# Long Josephson junction

In superconductivity, a long Josephson junction (LJJ) is a Josephson junction which has one or more dimensions longer than the Josephson penetration depth $\lambda _{J}$ . This definition is not strict.

In terms of underlying model a short Josephson junction is characterized by the Josephson phase $\phi (t)$ , which is only a function of time, but not of coordinates i.e. the Josephson junction is assumed to be point-like in space. In contrast, in a long Josephson junction the Josephson phase can be a function of one or two spatial coordinates, i.e., $\phi (x,t)$ or $\phi (x,y,t)$ .

## Simple model: the sine-Gordon equation

The simplest and the most frequently used model which describes the dynamics of the Josephson phase $\phi$ in LJJ is the so-called perturbed sine-Gordon equation. For the case of 1D LJJ it looks like:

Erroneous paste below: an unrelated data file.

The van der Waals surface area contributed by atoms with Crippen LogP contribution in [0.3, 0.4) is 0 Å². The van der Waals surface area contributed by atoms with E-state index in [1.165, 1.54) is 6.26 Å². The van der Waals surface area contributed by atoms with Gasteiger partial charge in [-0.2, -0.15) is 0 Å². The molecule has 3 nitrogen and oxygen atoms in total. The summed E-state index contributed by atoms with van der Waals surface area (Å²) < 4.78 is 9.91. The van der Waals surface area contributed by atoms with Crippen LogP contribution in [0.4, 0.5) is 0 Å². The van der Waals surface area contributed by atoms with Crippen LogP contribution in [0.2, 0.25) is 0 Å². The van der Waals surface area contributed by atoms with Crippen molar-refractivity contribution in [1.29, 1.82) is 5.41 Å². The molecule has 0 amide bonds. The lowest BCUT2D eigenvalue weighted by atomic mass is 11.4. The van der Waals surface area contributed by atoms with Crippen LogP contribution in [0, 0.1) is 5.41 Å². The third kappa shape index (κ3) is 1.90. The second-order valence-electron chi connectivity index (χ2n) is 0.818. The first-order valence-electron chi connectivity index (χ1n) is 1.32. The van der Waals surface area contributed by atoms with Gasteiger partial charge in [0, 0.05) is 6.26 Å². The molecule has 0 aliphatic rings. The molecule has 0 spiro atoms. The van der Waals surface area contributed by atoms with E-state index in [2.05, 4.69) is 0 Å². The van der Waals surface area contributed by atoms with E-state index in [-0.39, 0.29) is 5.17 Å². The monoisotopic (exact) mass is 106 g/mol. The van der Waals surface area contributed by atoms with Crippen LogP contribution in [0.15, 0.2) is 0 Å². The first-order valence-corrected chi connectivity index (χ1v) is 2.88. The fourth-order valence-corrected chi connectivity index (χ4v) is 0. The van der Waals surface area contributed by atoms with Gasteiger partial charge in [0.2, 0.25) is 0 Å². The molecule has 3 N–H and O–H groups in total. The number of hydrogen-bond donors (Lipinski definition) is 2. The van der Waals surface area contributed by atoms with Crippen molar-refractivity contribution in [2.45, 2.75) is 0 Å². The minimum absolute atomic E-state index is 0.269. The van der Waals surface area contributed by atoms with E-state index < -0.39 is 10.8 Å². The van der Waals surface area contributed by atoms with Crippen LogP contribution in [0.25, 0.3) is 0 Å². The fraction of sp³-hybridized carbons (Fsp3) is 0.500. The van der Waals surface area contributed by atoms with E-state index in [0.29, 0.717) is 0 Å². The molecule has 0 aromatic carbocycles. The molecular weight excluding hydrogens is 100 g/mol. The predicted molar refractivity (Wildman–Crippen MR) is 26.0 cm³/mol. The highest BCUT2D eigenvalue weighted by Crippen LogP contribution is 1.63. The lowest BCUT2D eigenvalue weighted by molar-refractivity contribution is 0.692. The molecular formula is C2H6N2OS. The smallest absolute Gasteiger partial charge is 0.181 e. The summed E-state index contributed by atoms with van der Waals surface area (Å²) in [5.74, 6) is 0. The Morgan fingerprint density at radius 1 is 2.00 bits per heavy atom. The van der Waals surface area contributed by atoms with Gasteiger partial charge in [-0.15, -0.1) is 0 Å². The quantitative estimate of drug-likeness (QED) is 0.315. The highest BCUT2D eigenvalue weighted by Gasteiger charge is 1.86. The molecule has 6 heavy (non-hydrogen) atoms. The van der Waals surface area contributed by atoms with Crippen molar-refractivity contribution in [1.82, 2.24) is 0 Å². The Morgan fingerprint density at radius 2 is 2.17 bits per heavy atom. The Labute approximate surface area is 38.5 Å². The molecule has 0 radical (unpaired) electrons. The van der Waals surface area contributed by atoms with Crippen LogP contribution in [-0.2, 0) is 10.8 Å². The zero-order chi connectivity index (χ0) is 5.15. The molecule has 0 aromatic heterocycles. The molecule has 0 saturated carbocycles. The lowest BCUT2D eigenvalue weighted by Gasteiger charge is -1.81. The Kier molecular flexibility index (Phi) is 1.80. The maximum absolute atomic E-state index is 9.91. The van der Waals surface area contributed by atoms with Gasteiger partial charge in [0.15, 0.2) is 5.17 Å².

$\lambda _{J}^{2}\phi _{xx}-\omega _{p}^{-2}\phi _{tt}-\sin(\phi )=\omega _{c}^{-1}\phi _{t}-j/j_{c},$ where subscripts $x$ and $t$ denote partial derivatives with respect to $x$ and $t$ , $\lambda _{J}$ is the Josephson penetration depth, $\omega _{p}$ is the Josephson plasma frequency, $\omega _{c}$ is the so-called characteristic frequency and $j/j_{c}$ is the bias current density $j$ normalized to the critical current density $j_{c}$ . In the above equation, the r.h.s. is considered as perturbation.

Usually for theoretical studies one uses normalized sine-Gordon equation:

$\phi _{xx}-\phi _{tt}-\sin(\phi )=\alpha \phi _{t}-\gamma ,$ where spatial coordinate is normalized to the Josephson penetration depth $\lambda _{J}$ and time is normalized to the inverse plasma frequency $\omega _{p}^{-1}$ . The parameter $\alpha =1/{\sqrt {\beta _{c}}}$ is the dimensionless damping parameter ($\beta _{c}$ is McCumber-Stewart parameter), and, finally, $\gamma =j/j_{c}$ is a normalized bias current.

### Important solutions

• Small amplitude plasma waves. $\phi (x,t)=A\exp[i(kx-\omega t)]$ • Soliton (aka fluxon, Josephson vortex):
$\phi (x,t)=4\arctan \exp \left(\pm {\frac {x-ut}{\sqrt {1-u^{2}}}}\right)$ Here $x$ , $t$ and $u=v/c_{0}$ are the normalized coordinate, normalized time and normalized velocity. The physical velocity $v$ is normalized to the so-called Swihart velocity $c_{0}=\lambda _{J}\omega _{p}$ , which represent a typical unit of velocity and equal to the unit of space $\lambda _{J}$ divided by unit of time $\omega _{p}^{-1}$ .